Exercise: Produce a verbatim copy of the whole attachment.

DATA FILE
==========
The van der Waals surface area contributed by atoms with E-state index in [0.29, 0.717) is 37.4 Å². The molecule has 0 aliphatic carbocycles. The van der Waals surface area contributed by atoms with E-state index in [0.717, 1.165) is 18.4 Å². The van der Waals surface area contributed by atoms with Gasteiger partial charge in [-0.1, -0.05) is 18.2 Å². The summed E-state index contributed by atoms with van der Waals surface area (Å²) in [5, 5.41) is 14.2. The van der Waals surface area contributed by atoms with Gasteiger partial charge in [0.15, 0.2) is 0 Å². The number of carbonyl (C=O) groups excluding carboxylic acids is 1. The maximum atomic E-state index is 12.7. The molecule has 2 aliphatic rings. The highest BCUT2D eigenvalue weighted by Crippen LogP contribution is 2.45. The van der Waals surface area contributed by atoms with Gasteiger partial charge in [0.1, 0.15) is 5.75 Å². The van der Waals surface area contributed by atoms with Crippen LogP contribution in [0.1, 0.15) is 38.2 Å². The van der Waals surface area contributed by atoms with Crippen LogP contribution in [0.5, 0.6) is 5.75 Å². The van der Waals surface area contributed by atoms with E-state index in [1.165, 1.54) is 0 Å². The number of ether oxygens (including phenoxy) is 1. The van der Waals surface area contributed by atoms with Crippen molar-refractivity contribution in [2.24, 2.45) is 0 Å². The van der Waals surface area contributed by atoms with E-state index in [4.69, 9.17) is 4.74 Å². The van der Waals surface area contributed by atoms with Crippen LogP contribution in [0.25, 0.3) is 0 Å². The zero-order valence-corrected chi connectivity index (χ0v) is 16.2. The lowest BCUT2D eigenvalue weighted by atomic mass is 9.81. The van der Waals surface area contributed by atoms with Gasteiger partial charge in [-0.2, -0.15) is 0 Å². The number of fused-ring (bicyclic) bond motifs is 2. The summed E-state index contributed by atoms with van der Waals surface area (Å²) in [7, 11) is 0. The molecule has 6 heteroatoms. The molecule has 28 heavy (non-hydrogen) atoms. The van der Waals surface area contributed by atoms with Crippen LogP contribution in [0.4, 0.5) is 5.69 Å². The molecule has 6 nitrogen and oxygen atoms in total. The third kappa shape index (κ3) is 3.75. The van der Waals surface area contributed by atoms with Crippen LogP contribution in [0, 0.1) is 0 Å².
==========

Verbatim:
The van der Waals surface area contributed by atoms with E-state index in [0.29, 0.717) is 37.4 Å². The molecule has 0 aliphatic carbocycles. The van der Waals surface area contributed by atoms with E-state index in [0.717, 1.165) is 18.4 Å². The van der Waals surface area contributed by atoms with Gasteiger partial charge in [-0.1, -0.05) is 18.2 Å². The summed E-state index contributed by atoms with van der Waals surface area (Å²) in [5, 5.41) is 14.2. The van der Waals surface area contributed by atoms with Gasteiger partial charge in [0.15, 0.2) is 0 Å². The number of carbonyl (C=O) groups excluding carboxylic acids is 1. The maximum atomic E-state index is 12.7. The molecule has 2 aliphatic rings. The highest BCUT2D eigenvalue weighted by Crippen LogP contribution is 2.45. The van der Waals surface area contributed by atoms with Gasteiger partial charge in [0.1, 0.15) is 5.75 Å². The van der Waals surface area contributed by atoms with Crippen LogP contribution in [0.1, 0.15) is 38.2 Å². The van der Waals surface area contributed by atoms with Crippen LogP contribution in [0.5, 0.6) is 5.75 Å². The van der Waals surface area contributed by atoms with E-state index in [1.165, 1.54) is 0 Å². The number of ether oxygens (including phenoxy) is 1. The van der Waals surface area contributed by atoms with Crippen molar-refractivity contribution in [2.24, 2.45) is 0 Å². The van der Waals surface area contributed by atoms with E-state index in [4.69, 9.17) is 4.74 Å². The van der Waals surface area contributed by atoms with Crippen LogP contribution in [0.25, 0.3) is 0 Å². The zero-order valence-corrected chi connectivity index (χ0v) is 16.2. The lowest BCUT2D eigenvalue weighted by atomic mass is 9.81. The van der Waals surface area contributed by atoms with Gasteiger partial charge in [-0.2, -0.15) is 0 Å². The number of fused-ring (bicyclic) bond motifs is 2. The summed E-state index contributed by atoms with van der Waals surface area (Å²) in [7, 11) is 0. The molecule has 6 heteroatoms. The molecule has 28 heavy (non-hydrogen) atoms. The van der Waals surface area contributed by atoms with Crippen LogP contribution in [0.4, 0.5) is 5.69 Å². The molecule has 6 nitrogen and oxygen atoms in total. The third kappa shape index (κ3) is 3.75. The van der Waals surface area contributed by atoms with Crippen LogP contribution in [0, 0.1) is 0 Å².